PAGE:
15 November 2010

HTML5 Canvas terribly slow drawing lines [not]

Quick heads-up if your canvas application is running awfully slowly, and you're using beginPath(), moveTo(), and/or lineTo().

A simple interpretation of canvas documentation suggests this is a fine way to draw a series of parallel lines (as one might do if one was for example drawing a background grid on one's canvas) ...


  for (var here = start; here < end; here += interval) {
    cx.beginPath();
    cx.moveTo(here, top);
    cx.lineTo(here, bottom);
    cx.stroke();
  }

One would be terribly, terribly wrong! Well, not wrong exactly, but awfully slow ... try this instead


  cx.beginPath();
  for (var here = start; here < end; here += interval) {
    cx.moveTo(here, top);
    cx.lineTo(here, bottom);
  }
  cx.stroke();

The beginPath() and stroke() calls are only needed once each per refresh. My grid drawing dropped from 40ms to 3ms with this change. Not bad ...

5 comments:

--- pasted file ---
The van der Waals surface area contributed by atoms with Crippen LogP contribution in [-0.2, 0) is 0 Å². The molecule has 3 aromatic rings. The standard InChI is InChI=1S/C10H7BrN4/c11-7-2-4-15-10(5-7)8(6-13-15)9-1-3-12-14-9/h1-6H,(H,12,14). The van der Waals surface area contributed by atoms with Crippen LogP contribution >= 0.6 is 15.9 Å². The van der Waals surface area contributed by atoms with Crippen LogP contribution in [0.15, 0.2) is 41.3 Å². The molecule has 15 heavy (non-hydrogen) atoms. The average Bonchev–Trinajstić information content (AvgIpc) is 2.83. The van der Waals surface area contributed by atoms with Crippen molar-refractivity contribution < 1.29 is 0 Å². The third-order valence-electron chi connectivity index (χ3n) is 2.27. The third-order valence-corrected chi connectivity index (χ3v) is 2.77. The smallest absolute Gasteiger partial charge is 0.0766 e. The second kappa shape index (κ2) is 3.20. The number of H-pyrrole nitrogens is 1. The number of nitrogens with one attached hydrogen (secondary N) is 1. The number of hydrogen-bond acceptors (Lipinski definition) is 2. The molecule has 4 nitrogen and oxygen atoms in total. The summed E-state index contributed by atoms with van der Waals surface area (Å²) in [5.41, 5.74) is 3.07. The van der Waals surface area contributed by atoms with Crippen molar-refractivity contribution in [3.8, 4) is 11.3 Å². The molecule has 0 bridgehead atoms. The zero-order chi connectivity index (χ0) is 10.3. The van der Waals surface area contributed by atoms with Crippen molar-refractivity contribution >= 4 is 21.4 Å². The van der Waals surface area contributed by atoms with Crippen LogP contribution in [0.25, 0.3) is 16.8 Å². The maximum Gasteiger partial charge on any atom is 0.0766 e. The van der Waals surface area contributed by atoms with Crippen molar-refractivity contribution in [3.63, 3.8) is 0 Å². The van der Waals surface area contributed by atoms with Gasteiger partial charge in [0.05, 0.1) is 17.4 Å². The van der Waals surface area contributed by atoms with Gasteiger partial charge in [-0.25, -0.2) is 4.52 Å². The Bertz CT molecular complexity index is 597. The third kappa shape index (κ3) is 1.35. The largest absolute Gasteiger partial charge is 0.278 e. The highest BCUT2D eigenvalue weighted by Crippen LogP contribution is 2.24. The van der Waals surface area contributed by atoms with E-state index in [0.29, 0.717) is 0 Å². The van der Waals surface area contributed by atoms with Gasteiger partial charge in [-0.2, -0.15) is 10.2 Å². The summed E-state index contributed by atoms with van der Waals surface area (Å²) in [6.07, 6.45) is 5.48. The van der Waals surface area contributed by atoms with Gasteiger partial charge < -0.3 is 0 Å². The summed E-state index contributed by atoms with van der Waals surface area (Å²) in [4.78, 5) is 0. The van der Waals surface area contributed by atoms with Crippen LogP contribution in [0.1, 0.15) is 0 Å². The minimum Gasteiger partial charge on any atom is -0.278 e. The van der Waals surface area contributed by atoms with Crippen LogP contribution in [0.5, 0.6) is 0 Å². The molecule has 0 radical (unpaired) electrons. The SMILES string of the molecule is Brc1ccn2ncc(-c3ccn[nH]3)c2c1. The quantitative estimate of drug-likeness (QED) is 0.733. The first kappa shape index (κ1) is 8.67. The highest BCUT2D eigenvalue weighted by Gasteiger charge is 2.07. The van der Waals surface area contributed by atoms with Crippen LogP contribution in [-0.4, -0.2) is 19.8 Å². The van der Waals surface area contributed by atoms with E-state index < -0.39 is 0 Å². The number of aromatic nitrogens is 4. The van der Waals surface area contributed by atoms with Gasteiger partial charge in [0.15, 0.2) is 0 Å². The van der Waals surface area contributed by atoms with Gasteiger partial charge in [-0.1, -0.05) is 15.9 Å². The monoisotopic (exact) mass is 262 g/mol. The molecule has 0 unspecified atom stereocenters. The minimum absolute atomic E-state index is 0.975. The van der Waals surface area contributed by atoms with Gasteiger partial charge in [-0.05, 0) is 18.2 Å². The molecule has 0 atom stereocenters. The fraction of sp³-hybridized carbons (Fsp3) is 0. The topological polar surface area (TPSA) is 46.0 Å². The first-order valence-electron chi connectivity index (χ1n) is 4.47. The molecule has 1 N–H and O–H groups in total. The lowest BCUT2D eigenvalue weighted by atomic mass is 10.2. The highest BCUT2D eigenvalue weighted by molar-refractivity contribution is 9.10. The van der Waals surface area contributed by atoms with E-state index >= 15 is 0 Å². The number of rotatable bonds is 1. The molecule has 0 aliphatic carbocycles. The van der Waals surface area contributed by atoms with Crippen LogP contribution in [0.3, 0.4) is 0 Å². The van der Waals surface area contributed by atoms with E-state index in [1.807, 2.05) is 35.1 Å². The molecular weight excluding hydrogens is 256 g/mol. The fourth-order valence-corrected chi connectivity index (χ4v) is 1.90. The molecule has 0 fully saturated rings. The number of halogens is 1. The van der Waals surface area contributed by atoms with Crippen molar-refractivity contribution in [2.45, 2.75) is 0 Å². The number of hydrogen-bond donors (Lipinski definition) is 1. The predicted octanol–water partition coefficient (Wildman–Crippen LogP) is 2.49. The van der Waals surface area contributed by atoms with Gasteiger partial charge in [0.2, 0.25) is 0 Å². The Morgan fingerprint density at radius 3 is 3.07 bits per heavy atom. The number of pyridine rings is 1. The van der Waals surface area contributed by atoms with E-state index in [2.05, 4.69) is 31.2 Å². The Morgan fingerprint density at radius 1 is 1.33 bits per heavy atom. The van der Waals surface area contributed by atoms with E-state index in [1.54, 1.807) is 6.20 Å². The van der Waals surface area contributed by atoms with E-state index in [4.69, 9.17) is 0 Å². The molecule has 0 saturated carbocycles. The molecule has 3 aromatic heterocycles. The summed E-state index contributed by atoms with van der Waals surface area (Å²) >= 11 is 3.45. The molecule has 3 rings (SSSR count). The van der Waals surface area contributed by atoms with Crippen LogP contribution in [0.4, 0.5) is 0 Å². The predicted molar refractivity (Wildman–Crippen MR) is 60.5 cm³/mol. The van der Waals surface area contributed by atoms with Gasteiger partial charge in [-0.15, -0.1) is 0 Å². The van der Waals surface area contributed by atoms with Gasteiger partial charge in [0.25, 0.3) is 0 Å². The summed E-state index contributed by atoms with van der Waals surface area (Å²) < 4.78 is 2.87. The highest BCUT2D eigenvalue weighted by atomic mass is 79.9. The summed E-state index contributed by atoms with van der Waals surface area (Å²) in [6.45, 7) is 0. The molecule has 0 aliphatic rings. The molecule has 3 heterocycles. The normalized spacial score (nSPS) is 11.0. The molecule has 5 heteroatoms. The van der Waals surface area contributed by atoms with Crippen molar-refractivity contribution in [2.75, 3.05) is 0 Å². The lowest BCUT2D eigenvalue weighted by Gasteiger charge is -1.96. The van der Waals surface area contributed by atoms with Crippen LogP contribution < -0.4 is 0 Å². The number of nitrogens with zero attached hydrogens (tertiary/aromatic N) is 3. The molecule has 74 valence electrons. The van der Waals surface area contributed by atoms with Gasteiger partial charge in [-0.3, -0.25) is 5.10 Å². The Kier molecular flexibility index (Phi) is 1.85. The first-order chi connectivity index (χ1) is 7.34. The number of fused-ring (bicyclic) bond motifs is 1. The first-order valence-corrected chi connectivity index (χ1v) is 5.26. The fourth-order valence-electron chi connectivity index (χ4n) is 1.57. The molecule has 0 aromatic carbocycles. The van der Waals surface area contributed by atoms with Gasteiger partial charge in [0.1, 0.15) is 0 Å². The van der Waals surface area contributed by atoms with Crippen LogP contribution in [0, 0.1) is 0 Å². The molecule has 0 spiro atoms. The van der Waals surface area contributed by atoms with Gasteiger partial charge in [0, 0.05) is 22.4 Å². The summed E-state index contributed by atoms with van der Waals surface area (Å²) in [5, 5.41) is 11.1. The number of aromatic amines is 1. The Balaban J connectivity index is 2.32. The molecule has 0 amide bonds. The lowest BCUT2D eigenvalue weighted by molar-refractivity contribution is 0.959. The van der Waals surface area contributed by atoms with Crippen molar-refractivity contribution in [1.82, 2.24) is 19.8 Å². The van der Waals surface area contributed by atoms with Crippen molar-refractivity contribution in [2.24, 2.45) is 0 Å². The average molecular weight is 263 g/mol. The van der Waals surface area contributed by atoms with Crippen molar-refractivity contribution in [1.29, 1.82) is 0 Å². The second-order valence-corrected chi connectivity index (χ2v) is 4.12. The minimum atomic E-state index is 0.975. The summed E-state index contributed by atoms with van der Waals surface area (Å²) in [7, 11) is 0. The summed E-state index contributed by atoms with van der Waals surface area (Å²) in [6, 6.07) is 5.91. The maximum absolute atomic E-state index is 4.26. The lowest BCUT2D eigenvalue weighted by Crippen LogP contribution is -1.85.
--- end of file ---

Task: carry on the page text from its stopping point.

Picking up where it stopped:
1. thank you!! :)

    ReplyDelete
  2. I'll be honest here- I actually tried moving stroke() outside of the loop right off the bat to see if it would go - it did, but for me it did little (if nothing) to alleviate the problem.

    I ended up on this page by searching for a solution, but see you're recommending what I am already trying without success. >_<

    Do you have any other ideas what could be the culprit.

    I'm doing a simple 10x20 grid, expected at 30 FPS. The frames per second almost immediately plummet to about 5 FPS on a good browser (1 or lower on Firefox). Commenting out the grid will kick the FPS back up to the expected frame-rate.

    Are we expected to generate the grid once, save it as raw image data, and then on subsequent frames use the image data to draw the grid?? I sure hope not because of a few issues I see this bringing up (if the grid isn't the first thing drawn, etc..)

    I have been reading that the Canvas API in HTML5 is supposed to provide access to quite low-level calls - but something as simple as this should never cause this much slow down when you can get away with thousands of lines/shapes in things like directX/openGL.

    ReplyDelete
  3. Okay, I figured out the solution to my scenario:

    I wasn't including the call to beginPath() at all (inside or outside of the loops). I had assumed this was unnecessary since it still works and didn't cause performance hits elsewhere.

    Make sure you include a call to beginPath() OR ELSE.

    Also, it can't hurt to be proper and include closePath() - that is currently left out on this example here.

    ReplyDelete
  4. LEGEND! Panic over.

    ReplyDelete